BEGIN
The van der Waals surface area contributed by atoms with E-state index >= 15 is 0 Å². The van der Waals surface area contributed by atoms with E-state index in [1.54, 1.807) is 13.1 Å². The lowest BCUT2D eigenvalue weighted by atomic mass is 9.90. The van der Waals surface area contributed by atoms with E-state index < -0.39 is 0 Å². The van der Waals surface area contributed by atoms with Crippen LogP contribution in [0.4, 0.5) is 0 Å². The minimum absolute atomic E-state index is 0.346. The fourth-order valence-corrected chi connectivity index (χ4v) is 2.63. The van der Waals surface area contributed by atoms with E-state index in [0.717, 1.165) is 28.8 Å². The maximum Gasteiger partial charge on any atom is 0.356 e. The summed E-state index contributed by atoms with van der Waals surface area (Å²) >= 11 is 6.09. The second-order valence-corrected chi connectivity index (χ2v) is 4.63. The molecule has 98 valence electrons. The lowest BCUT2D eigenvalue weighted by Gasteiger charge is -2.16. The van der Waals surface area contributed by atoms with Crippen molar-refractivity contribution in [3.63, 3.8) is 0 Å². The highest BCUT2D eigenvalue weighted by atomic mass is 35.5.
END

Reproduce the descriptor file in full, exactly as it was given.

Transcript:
The van der Waals surface area contributed by atoms with E-state index >= 15 is 0 Å². The van der Waals surface area contributed by atoms with E-state index in [1.54, 1.807) is 13.1 Å². The lowest BCUT2D eigenvalue weighted by atomic mass is 9.90. The van der Waals surface area contributed by atoms with E-state index < -0.39 is 0 Å². The van der Waals surface area contributed by atoms with Crippen LogP contribution in [0.4, 0.5) is 0 Å². The minimum absolute atomic E-state index is 0.346. The fourth-order valence-corrected chi connectivity index (χ4v) is 2.63. The van der Waals surface area contributed by atoms with E-state index in [0.717, 1.165) is 28.8 Å². The maximum Gasteiger partial charge on any atom is 0.356 e. The summed E-state index contributed by atoms with van der Waals surface area (Å²) >= 11 is 6.09. The second-order valence-corrected chi connectivity index (χ2v) is 4.63. The molecule has 98 valence electrons. The lowest BCUT2D eigenvalue weighted by Gasteiger charge is -2.16. The van der Waals surface area contributed by atoms with Crippen molar-refractivity contribution in [3.63, 3.8) is 0 Å². The highest BCUT2D eigenvalue weighted by atomic mass is 35.5.